"The 2010 Coalition Agreement explicitly states that there will be 'no public subsidy' for new nuclear power and yet the deal announced today commits taxpayers' money to bailing out an industry which has proven time and time again that it does not offer value for money. The plant operators face no economic risk, as nuclear power is given a special advantage over other forms of electricity, most notably renewables. The agreement today also risks breaching EU law on state aid, with the European Commission set to investigate the deal. Instead of subsidising nuclear energy production, the government should be investing more in safe, clean and affordable renewable energy."

The deal has been criticised by politicians, energy experts and political commentators. The Guardian pointed out the failed past promises of the nuclear industry and the falling cost of renewable energy compared to the price agreed for nuclear power. The Economist called the 'pricey' deal a 'dicey investment'. Renewable Energy World published information showing how the rates offered for nuclear power from 2023 are much higher than what solar and wind power currently cost, and these prices are guaranteed to fall in the next ten years.

The Mirror reported that city analysts were describing the deal as 'economically insane'. Even the Liberal Democrat President, Tim Farron, publicly questioned the deal. Academics, including Professor Steve Thomas of Greenwich University, have argued that nuclear power stations usually face delays and rocketing costs.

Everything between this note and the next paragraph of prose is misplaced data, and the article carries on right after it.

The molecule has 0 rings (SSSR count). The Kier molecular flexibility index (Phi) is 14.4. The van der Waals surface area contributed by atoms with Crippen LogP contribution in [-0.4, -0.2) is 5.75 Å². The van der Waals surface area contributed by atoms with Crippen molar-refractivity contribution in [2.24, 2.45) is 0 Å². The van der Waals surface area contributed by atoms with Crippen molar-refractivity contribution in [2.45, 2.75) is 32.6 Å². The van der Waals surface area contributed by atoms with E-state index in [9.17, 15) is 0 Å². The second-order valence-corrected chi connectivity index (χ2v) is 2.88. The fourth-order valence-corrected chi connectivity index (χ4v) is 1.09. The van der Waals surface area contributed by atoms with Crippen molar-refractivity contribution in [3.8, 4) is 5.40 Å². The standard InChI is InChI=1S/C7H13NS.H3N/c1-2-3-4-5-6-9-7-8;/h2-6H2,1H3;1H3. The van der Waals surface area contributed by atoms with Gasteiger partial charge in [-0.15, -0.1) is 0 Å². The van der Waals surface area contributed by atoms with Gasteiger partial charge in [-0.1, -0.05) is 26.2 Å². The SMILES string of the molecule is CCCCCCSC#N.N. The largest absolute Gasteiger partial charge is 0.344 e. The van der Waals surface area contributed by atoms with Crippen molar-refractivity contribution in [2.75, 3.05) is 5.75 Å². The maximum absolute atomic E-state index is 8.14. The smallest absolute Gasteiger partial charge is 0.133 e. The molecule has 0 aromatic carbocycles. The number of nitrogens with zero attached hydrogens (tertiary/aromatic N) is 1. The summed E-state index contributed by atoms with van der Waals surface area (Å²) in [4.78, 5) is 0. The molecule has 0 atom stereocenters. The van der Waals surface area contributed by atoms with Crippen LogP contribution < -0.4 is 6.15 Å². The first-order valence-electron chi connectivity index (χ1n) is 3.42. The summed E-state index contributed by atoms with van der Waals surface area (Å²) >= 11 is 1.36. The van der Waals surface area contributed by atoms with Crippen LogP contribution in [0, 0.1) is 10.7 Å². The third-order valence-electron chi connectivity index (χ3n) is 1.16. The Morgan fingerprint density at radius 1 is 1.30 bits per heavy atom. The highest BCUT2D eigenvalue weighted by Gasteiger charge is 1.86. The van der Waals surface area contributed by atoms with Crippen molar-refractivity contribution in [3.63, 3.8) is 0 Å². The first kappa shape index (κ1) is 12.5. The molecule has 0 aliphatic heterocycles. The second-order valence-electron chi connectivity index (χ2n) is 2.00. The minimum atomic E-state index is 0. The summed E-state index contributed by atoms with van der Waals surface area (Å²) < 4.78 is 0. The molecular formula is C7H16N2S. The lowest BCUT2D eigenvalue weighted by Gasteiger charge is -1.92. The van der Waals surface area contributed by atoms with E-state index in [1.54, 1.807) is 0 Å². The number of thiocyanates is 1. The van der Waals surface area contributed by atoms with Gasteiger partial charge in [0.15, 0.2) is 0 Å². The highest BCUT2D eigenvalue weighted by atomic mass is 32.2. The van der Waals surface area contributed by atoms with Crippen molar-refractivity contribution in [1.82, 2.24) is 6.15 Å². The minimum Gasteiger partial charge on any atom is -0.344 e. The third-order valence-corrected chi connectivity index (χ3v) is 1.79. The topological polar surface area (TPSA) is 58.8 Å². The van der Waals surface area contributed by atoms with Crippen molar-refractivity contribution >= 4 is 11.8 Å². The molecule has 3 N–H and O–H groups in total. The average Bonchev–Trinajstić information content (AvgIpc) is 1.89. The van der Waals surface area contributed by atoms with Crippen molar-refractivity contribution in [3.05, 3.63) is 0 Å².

An Taisce, Ireland's equivalent of the National Trust of Ireland, has launched a legal challenge against the project. It says the Irish people should have been consulted, pointing out that the proposed plant is as close to the Irish coast as it is to London and closer to Dublin than it is to Leeds. The case will be heard on December 5th in the High Court in London.

The announcement is not legally binding, with EDF yet to make a final investment decision on the project. Chinese companies China National Nuclear Corporation and China General Nuclear Power Corporation will be minority shareholders. EDF will not give the go ahead for contractors to build the plant until the deal has received state aid clearance from the European Commission, which could take several months or even a year. The Commission has confirmed it will examine the deal once it receives formal notification from the UK government. The National Audit Office has also confirmed it will investigate.

Published in Nuclear Power news
Monday, 21 October 2013 10:46

CND criticises nuclear subsidy deal

CND has criticised the government's announcement of a deal to subsidise the building of a new nuclear power station at the Hinkley site in Somerset. The government will guarantee a 'strike price' of £92.50 for every megawatt hour of energy produced from new nuclear plants. If the market price falls below this amount then a surcharge will be added to customers' bills. This would be the first new nuclear power station to be built in the UK since 1995.

CND General Secretary Kate Hudson commented: